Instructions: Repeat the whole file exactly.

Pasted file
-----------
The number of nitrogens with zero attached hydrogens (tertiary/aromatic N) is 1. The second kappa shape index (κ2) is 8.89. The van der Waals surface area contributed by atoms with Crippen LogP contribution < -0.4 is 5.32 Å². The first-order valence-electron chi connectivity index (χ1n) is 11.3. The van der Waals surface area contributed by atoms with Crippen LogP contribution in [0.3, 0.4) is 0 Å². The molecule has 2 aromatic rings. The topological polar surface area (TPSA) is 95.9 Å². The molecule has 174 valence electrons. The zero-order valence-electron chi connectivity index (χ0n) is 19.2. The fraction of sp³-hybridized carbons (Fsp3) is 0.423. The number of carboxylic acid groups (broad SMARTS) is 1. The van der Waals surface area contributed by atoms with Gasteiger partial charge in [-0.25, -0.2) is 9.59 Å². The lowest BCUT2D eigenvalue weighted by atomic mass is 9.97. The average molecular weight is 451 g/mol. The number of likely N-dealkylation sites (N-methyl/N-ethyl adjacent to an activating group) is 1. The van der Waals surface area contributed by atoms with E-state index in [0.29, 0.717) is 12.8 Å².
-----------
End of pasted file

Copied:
The number of nitrogens with zero attached hydrogens (tertiary/aromatic N) is 1. The second kappa shape index (κ2) is 8.89. The van der Waals surface area contributed by atoms with Crippen LogP contribution < -0.4 is 5.32 Å². The first-order valence-electron chi connectivity index (χ1n) is 11.3. The van der Waals surface area contributed by atoms with Crippen LogP contribution in [0.3, 0.4) is 0 Å². The molecule has 2 aromatic rings. The topological polar surface area (TPSA) is 95.9 Å². The molecule has 174 valence electrons. The zero-order valence-electron chi connectivity index (χ0n) is 19.2. The fraction of sp³-hybridized carbons (Fsp3) is 0.423. The number of carboxylic acid groups (broad SMARTS) is 1. The van der Waals surface area contributed by atoms with Gasteiger partial charge in [-0.25, -0.2) is 9.59 Å². The lowest BCUT2D eigenvalue weighted by atomic mass is 9.97. The average molecular weight is 451 g/mol. The number of likely N-dealkylation sites (N-methyl/N-ethyl adjacent to an activating group) is 1. The van der Waals surface area contributed by atoms with E-state index in [0.29, 0.717) is 12.8 Å².